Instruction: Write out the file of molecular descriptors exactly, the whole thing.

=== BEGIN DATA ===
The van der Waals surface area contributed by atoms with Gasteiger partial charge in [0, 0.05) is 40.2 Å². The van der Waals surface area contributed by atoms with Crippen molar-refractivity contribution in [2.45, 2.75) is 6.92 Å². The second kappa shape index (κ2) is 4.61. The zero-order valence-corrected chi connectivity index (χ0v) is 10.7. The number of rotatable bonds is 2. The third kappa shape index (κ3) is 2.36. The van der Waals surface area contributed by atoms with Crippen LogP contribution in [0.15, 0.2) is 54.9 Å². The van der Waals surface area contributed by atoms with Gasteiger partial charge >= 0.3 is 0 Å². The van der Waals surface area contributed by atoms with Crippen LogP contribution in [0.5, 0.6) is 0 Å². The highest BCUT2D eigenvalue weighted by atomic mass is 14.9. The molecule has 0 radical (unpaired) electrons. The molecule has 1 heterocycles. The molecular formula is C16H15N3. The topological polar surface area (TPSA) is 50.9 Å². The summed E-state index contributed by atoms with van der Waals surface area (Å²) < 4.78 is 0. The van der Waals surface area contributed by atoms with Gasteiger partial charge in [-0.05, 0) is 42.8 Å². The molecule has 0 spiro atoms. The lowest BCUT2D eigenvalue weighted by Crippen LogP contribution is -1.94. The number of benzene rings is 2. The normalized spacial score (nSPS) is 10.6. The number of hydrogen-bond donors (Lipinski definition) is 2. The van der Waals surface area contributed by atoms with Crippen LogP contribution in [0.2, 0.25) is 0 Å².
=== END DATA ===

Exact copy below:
The van der Waals surface area contributed by atoms with Gasteiger partial charge in [0, 0.05) is 40.2 Å². The van der Waals surface area contributed by atoms with Crippen molar-refractivity contribution in [2.45, 2.75) is 6.92 Å². The second kappa shape index (κ2) is 4.61. The zero-order valence-corrected chi connectivity index (χ0v) is 10.7. The number of rotatable bonds is 2. The third kappa shape index (κ3) is 2.36. The van der Waals surface area contributed by atoms with Crippen LogP contribution in [0.15, 0.2) is 54.9 Å². The van der Waals surface area contributed by atoms with Gasteiger partial charge >= 0.3 is 0 Å². The van der Waals surface area contributed by atoms with Crippen LogP contribution in [0.5, 0.6) is 0 Å². The highest BCUT2D eigenvalue weighted by atomic mass is 14.9. The molecule has 0 radical (unpaired) electrons. The molecule has 1 heterocycles. The molecular formula is C16H15N3. The topological polar surface area (TPSA) is 50.9 Å². The summed E-state index contributed by atoms with van der Waals surface area (Å²) < 4.78 is 0. The van der Waals surface area contributed by atoms with Gasteiger partial charge in [-0.05, 0) is 42.8 Å². The molecule has 0 spiro atoms. The lowest BCUT2D eigenvalue weighted by Crippen LogP contribution is -1.94. The number of benzene rings is 2. The normalized spacial score (nSPS) is 10.6. The number of hydrogen-bond donors (Lipinski definition) is 2. The van der Waals surface area contributed by atoms with Crippen LogP contribution in [0.2, 0.25) is 0 Å².